In compiling their research the team used special techniques and software developed at the University of Glasgow to synthesize all facial expressions.

The Generative Face Grammar -- developed by Professor Philippe Schyns, Dr Oliver Garrod and Dr Hui Yu -- uses cameras to capture a three-dimensional image of faces of individuals specially trained to be able to activate all 42 individual facial muscles independently.

From this a computer can then generate specific or random facial expressions on a 3D model based on the activation of different Actions Units or groups of units to mimic all facial expressions.

By asking volunteers to observe the realistic model as it pulled various expressions -- thereby providing a true four-dimensional experience -- and state which emotion was being expressed the researchers are able to see which specific Action Units observers associate with particular emotions.

It was through this method they found that the signals for fear/surprise and anger/disgust were confused at the early stage of transmission and only became clearer later when other Action Units were activated.

Dr Jack said: "Our research questions the notion that human emotion communication comprises six basic, psychologically irreducible categories. Instead we suggest there are four basic expressions of emotion.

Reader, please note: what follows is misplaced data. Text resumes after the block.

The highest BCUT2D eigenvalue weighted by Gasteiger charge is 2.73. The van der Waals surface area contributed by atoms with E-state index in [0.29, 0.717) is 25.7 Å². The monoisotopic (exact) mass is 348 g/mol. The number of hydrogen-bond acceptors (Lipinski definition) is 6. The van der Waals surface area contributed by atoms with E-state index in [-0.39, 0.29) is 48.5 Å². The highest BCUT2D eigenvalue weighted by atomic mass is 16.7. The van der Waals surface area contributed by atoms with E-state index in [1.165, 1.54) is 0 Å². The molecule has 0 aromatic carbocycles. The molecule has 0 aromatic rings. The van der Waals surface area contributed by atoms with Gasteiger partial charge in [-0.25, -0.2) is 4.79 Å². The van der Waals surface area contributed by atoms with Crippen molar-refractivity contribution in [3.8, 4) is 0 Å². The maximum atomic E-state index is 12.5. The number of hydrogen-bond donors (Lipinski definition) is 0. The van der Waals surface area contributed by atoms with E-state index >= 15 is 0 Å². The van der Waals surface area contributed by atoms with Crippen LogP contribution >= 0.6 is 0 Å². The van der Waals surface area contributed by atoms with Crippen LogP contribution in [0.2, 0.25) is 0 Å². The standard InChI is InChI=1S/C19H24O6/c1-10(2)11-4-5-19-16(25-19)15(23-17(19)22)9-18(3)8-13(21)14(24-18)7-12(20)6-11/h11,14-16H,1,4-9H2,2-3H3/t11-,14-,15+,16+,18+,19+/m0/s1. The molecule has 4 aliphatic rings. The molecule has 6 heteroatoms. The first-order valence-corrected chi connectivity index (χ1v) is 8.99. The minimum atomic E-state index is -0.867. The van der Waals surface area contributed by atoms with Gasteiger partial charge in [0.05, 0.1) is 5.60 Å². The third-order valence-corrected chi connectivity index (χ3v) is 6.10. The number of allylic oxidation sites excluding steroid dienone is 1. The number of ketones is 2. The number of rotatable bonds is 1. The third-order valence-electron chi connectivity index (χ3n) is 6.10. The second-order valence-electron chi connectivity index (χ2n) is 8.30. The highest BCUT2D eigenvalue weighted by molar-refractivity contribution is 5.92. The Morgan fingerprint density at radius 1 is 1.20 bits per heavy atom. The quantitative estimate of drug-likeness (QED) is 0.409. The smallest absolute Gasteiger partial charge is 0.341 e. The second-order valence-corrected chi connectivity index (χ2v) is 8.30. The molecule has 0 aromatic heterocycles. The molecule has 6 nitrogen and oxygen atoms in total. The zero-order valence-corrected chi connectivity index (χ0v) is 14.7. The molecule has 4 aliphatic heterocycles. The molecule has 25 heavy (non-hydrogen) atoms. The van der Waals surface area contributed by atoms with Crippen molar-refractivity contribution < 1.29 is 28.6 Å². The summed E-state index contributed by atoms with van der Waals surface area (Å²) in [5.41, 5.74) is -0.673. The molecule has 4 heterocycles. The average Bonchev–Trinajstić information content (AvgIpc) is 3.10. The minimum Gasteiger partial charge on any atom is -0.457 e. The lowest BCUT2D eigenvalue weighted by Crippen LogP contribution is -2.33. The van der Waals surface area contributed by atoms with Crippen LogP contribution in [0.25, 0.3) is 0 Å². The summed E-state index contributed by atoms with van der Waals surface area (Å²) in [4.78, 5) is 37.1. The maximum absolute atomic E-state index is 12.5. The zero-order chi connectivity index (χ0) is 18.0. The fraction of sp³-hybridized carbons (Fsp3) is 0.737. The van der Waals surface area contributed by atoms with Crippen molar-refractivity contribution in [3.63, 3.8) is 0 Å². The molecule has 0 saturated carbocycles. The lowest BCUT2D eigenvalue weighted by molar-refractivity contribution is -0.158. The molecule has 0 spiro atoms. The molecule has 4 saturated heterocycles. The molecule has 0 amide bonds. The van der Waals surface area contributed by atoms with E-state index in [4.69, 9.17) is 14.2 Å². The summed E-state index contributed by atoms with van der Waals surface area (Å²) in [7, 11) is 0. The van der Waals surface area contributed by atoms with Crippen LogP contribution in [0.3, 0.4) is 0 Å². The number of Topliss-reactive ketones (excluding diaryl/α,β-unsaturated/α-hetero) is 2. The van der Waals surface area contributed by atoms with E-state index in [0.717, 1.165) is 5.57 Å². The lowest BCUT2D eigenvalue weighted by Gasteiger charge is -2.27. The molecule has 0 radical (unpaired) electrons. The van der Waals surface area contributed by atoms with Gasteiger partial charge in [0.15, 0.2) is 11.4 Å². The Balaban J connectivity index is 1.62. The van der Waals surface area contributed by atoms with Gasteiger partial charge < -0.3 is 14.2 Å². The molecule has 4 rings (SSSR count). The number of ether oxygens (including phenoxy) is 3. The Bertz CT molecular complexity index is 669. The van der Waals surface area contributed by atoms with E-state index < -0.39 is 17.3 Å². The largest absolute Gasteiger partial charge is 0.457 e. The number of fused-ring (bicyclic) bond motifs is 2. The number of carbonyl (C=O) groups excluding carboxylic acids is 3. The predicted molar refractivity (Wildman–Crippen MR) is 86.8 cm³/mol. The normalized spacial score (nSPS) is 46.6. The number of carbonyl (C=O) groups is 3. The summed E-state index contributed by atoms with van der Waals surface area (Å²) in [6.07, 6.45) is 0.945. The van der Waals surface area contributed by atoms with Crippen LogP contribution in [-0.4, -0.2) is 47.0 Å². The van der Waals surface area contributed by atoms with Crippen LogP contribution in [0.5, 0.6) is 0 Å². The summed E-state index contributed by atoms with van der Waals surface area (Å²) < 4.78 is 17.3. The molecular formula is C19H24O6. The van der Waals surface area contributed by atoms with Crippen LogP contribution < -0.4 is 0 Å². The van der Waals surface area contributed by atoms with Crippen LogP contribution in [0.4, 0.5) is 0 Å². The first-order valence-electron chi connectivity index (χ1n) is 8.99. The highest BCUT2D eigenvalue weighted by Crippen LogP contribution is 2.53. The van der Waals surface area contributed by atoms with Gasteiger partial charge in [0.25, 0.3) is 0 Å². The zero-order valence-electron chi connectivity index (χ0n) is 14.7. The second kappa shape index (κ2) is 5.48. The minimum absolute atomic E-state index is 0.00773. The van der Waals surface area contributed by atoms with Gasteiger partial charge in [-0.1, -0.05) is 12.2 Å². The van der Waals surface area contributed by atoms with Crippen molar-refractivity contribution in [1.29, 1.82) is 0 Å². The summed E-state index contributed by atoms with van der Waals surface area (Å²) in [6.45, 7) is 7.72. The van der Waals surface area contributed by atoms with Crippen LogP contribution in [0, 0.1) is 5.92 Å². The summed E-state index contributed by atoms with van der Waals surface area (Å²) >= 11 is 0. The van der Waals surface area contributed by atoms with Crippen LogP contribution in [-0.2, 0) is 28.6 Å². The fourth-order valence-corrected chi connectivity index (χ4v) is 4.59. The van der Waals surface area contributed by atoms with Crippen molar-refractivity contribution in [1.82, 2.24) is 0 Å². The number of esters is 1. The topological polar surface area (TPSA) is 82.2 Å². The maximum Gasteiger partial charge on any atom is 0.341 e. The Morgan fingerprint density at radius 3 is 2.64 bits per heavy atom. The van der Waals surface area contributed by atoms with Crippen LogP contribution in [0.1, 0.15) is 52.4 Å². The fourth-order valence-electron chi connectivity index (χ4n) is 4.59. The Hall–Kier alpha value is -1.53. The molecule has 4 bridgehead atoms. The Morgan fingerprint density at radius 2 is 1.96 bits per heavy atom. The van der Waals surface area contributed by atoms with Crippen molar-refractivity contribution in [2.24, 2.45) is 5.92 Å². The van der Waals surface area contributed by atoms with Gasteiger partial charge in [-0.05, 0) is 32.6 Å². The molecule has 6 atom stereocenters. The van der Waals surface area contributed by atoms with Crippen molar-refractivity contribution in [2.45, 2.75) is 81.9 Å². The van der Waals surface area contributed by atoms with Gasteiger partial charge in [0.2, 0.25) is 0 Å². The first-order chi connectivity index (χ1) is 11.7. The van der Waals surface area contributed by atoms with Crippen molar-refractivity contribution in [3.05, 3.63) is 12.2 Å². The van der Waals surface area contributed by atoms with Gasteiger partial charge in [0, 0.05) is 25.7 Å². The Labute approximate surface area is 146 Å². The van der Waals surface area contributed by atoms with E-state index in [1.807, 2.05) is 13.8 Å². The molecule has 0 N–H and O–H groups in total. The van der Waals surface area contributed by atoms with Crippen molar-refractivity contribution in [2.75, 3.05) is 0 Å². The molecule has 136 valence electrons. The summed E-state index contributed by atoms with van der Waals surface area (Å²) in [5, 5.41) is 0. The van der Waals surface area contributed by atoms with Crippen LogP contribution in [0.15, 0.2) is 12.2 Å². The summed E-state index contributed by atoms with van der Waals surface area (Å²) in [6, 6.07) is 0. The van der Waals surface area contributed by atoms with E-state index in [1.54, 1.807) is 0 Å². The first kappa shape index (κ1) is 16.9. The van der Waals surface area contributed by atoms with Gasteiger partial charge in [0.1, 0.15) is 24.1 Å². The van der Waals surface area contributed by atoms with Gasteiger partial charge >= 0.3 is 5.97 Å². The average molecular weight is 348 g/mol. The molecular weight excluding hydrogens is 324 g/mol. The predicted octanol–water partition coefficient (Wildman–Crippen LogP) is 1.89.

"We show that 'basic' facial expression signals are perceptually segmented across time and follow an evolving hierarchy of signals over time -- from the biologically-rooted basic signals to more complex socially-specific signals.

"Over time, and as humans migrated across the globe, socioecological diversity probably further specialized once-common facial expressions, altering the number, variety and form of signals across cultures."

The researchers intend to develop their study by looking at facial expressions of different cultures, including East Asian populations whom they have already ascertained interpret some of the six classical emotions differently -- placing more emphasis on eye signals than mouth movements compared to Westerners.


Story Source:

The above story is based on materials provided by University of Glasgow. Note: Materials may be edited for content and length.


Journal Reference:

  1. Rachael E. Jack, Oliver G.B. Garrod, Philippe G. Schyns. Dynamic Facial Expressions of Emotion Transmit an Evolving Hierarchy of Signals over Time. Current Biology, 2014; 24 (2): 187 DOI: 10.1016/j.cub.2013.11.064

Cite This Page:

University of Glasgow. "Written all over your face: Humans express four basic emotions rather than six." ScienceDaily. ScienceDaily, 3 February 2014. <www.sciencedaily.com/releases/2014/02/140203113551.htm>.
University of Glasgow. (2014, February 3). Written all over your face: Humans express four basic emotions rather than six. ScienceDaily. Retrieved July 31, 2014 from www.sciencedaily.com/releases/2014/02/140203113551.htm
University of Glasgow. "Written all over your face: Humans express four basic emotions rather than six." ScienceDaily. www.sciencedaily.com/releases/2014/02/140203113551.htm (accessed July 31, 2014).